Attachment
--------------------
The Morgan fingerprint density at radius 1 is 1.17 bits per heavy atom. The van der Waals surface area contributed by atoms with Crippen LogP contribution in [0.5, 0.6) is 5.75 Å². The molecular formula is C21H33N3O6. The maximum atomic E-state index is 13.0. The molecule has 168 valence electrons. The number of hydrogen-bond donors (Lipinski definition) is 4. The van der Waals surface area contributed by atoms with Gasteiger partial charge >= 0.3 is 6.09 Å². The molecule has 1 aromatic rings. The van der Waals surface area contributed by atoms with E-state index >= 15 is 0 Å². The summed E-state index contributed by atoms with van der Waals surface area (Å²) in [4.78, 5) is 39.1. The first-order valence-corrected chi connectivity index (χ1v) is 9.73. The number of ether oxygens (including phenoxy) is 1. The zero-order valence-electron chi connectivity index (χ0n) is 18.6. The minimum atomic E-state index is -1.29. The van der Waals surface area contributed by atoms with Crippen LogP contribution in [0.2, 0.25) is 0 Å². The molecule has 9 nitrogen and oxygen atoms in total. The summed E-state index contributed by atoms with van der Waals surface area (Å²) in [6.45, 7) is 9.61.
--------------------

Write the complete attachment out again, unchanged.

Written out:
The Morgan fingerprint density at radius 1 is 1.17 bits per heavy atom. The van der Waals surface area contributed by atoms with Crippen LogP contribution in [0.5, 0.6) is 5.75 Å². The molecular formula is C21H33N3O6. The maximum atomic E-state index is 13.0. The molecule has 168 valence electrons. The number of hydrogen-bond donors (Lipinski definition) is 4. The van der Waals surface area contributed by atoms with Gasteiger partial charge >= 0.3 is 6.09 Å². The molecule has 1 aromatic rings. The van der Waals surface area contributed by atoms with E-state index >= 15 is 0 Å². The summed E-state index contributed by atoms with van der Waals surface area (Å²) in [4.78, 5) is 39.1. The first-order valence-corrected chi connectivity index (χ1v) is 9.73. The number of ether oxygens (including phenoxy) is 1. The zero-order valence-electron chi connectivity index (χ0n) is 18.6. The minimum atomic E-state index is -1.29. The van der Waals surface area contributed by atoms with Crippen LogP contribution in [0.2, 0.25) is 0 Å². The molecule has 9 nitrogen and oxygen atoms in total. The summed E-state index contributed by atoms with van der Waals surface area (Å²) in [6.45, 7) is 9.61.